Protection and Development of Traditional Culture

Updated: 2021-05-21 (Xinhua) Print

China attaches great importance to the protection and development of traditional Tibetan culture. It has invested huge human, financial and material resources to protect, develop and carry forward the fine traditional culture of Tibet through a variety of legal, economic and administrative means.

– The Tibetan spoken and written language is widely used.

The study and use of the Tibetan language is protected by law. Since the founding of the Tibet Autonomous Region, the resolutions and regulations adopted by its people's congress, and the official documents and announcements by governments at various levels and government departments have all been issued in Chinese and Tibetan. The two languages are used in large meetings and major activities organized by local governments, enterprises and public institutions. In judicial proceedings, the Tibetan language is used to hear cases and make legal documents in accordance with the needs of Tibetan litigants, so as to guarantee the right of Tibetan citizens to use the language for litigation. Tibet now has 16 periodicals and 12 newspapers in the Tibetan language, and has published more than 40 million copies of 7,185 Tibetan-language books. In addition, the language is widely used in health, postal services, communications, transport, finance, and science and technology.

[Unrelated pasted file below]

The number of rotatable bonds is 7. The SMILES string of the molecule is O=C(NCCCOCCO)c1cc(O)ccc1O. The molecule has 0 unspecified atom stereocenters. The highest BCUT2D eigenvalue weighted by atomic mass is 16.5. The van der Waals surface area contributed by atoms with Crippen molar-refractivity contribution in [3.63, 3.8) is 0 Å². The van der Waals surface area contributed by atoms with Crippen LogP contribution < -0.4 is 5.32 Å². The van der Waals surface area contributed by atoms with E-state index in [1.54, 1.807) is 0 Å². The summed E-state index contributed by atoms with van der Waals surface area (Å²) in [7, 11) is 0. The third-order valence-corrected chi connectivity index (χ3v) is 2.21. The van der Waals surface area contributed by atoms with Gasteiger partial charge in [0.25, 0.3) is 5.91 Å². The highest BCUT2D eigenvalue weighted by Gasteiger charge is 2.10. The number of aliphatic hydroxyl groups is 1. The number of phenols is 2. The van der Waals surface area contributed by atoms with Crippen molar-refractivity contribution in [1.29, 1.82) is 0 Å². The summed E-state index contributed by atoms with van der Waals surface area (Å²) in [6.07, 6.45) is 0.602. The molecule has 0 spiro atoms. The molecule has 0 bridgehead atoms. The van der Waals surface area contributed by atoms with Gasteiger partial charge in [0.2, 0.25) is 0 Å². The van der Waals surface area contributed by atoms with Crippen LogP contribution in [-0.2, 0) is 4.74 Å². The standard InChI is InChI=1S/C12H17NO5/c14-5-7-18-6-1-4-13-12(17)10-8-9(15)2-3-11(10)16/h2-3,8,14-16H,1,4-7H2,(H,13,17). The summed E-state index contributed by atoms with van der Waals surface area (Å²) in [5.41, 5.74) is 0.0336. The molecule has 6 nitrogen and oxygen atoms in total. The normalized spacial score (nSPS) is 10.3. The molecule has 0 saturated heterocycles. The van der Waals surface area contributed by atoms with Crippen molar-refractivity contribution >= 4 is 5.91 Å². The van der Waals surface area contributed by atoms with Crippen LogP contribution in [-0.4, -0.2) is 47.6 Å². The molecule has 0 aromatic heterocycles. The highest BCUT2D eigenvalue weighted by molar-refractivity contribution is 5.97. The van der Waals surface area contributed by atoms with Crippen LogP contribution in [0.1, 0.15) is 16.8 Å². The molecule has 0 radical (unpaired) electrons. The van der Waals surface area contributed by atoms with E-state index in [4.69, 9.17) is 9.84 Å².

Tibetan classics are protected and utilized. In 1984, the state allocated funds for the establishment of the Archives of the Tibet Autonomous Region, which houses and preserves a large number of precious Tibetan archives. The archives in its collection now number more than 3 million items. The state supports the collection, collation, translation and publication of important Tibetan classics. It has organized the collation and publication of the Tibetan-language Chinese Tripitaka, the rescue and collation of the epic Life of King Gesar, and the publication of many valuable Tibetan classics, including the Collected Works of Ancient Tibetan Scholars, Library of Chinese Classics: Tibet Volume, and the "Library of Snowfield Classics" series.